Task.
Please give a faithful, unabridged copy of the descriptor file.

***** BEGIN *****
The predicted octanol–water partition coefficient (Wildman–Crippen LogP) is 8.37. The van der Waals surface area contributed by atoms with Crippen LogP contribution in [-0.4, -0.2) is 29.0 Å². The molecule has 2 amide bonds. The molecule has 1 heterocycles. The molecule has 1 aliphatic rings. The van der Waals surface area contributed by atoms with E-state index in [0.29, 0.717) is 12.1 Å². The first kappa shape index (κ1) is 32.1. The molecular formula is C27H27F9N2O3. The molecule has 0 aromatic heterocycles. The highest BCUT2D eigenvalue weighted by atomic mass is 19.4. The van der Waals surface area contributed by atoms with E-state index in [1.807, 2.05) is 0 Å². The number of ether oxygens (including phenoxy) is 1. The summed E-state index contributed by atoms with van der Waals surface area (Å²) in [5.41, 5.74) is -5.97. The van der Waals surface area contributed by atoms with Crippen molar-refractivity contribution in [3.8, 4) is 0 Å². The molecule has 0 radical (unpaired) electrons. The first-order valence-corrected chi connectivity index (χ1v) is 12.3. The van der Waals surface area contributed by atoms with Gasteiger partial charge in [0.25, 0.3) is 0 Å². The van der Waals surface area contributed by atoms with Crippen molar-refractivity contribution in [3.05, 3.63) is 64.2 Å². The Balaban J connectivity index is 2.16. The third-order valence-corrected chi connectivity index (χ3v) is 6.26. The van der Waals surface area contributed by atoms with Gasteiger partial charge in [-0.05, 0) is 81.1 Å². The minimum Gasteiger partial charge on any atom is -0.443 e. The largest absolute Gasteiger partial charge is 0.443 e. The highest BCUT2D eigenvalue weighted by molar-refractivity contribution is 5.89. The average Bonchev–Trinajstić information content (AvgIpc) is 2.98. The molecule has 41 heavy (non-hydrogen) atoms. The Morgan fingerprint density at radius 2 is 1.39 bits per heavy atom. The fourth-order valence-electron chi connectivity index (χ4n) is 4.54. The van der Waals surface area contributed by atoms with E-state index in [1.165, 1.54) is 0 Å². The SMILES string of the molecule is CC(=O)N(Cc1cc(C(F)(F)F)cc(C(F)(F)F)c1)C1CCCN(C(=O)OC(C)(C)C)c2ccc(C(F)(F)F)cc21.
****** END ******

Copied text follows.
The predicted octanol–water partition coefficient (Wildman–Crippen LogP) is 8.37. The van der Waals surface area contributed by atoms with Crippen LogP contribution in [-0.4, -0.2) is 29.0 Å². The molecule has 2 amide bonds. The molecule has 1 heterocycles. The molecule has 1 aliphatic rings. The van der Waals surface area contributed by atoms with E-state index in [0.29, 0.717) is 12.1 Å². The first kappa shape index (κ1) is 32.1. The molecular formula is C27H27F9N2O3. The molecule has 0 aromatic heterocycles. The highest BCUT2D eigenvalue weighted by atomic mass is 19.4. The van der Waals surface area contributed by atoms with E-state index in [1.807, 2.05) is 0 Å². The number of ether oxygens (including phenoxy) is 1. The summed E-state index contributed by atoms with van der Waals surface area (Å²) in [5.41, 5.74) is -5.97. The van der Waals surface area contributed by atoms with Crippen molar-refractivity contribution in [3.8, 4) is 0 Å². The molecule has 0 radical (unpaired) electrons. The first-order valence-corrected chi connectivity index (χ1v) is 12.3. The van der Waals surface area contributed by atoms with Gasteiger partial charge in [0.25, 0.3) is 0 Å². The van der Waals surface area contributed by atoms with Crippen molar-refractivity contribution in [3.05, 3.63) is 64.2 Å². The Balaban J connectivity index is 2.16. The third-order valence-corrected chi connectivity index (χ3v) is 6.26. The van der Waals surface area contributed by atoms with Gasteiger partial charge in [-0.05, 0) is 81.1 Å². The minimum Gasteiger partial charge on any atom is -0.443 e. The largest absolute Gasteiger partial charge is 0.443 e. The highest BCUT2D eigenvalue weighted by molar-refractivity contribution is 5.89. The average Bonchev–Trinajstić information content (AvgIpc) is 2.98. The molecule has 41 heavy (non-hydrogen) atoms. The Morgan fingerprint density at radius 2 is 1.39 bits per heavy atom. The fourth-order valence-electron chi connectivity index (χ4n) is 4.54. The van der Waals surface area contributed by atoms with E-state index in [1.165, 1.54) is 0 Å². The SMILES string of the molecule is CC(=O)N(Cc1cc(C(F)(F)F)cc(C(F)(F)F)c1)C1CCCN(C(=O)OC(C)(C)C)c2ccc(C(F)(F)F)cc21.